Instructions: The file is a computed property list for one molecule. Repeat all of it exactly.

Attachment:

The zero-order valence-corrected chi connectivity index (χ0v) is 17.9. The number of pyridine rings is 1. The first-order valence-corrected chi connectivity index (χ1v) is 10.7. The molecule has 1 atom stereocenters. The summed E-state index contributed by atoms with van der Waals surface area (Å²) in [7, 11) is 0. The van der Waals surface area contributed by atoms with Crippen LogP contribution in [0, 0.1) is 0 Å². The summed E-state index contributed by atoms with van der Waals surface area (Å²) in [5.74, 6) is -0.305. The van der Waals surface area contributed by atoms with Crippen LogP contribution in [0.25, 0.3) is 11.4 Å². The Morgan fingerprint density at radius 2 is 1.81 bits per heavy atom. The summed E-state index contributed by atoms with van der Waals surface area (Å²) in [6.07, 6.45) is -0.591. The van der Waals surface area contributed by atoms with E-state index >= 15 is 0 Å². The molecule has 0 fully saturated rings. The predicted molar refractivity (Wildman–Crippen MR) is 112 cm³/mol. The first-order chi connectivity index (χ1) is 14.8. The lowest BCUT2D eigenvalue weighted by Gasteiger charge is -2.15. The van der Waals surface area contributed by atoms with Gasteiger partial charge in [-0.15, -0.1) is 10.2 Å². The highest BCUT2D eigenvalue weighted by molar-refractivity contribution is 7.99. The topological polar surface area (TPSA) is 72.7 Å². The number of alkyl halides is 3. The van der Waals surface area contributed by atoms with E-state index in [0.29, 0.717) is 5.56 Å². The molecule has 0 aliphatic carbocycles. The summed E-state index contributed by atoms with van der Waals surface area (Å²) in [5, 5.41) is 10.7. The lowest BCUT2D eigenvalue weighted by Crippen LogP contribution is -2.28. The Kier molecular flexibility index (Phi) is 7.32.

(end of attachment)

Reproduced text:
The zero-order valence-corrected chi connectivity index (χ0v) is 17.9. The number of pyridine rings is 1. The first-order valence-corrected chi connectivity index (χ1v) is 10.7. The molecule has 1 atom stereocenters. The summed E-state index contributed by atoms with van der Waals surface area (Å²) in [7, 11) is 0. The van der Waals surface area contributed by atoms with Crippen LogP contribution in [0, 0.1) is 0 Å². The summed E-state index contributed by atoms with van der Waals surface area (Å²) in [5.74, 6) is -0.305. The van der Waals surface area contributed by atoms with Crippen LogP contribution in [0.25, 0.3) is 11.4 Å². The Morgan fingerprint density at radius 2 is 1.81 bits per heavy atom. The summed E-state index contributed by atoms with van der Waals surface area (Å²) in [6.07, 6.45) is -0.591. The van der Waals surface area contributed by atoms with E-state index >= 15 is 0 Å². The molecule has 0 fully saturated rings. The predicted molar refractivity (Wildman–Crippen MR) is 112 cm³/mol. The first-order chi connectivity index (χ1) is 14.8. The lowest BCUT2D eigenvalue weighted by Gasteiger charge is -2.15. The van der Waals surface area contributed by atoms with Gasteiger partial charge in [-0.15, -0.1) is 10.2 Å². The highest BCUT2D eigenvalue weighted by molar-refractivity contribution is 7.99. The topological polar surface area (TPSA) is 72.7 Å². The number of alkyl halides is 3. The van der Waals surface area contributed by atoms with E-state index in [0.29, 0.717) is 5.56 Å². The molecule has 0 aliphatic carbocycles. The summed E-state index contributed by atoms with van der Waals surface area (Å²) in [5, 5.41) is 10.7. The lowest BCUT2D eigenvalue weighted by Crippen LogP contribution is -2.28. The Kier molecular flexibility index (Phi) is 7.32.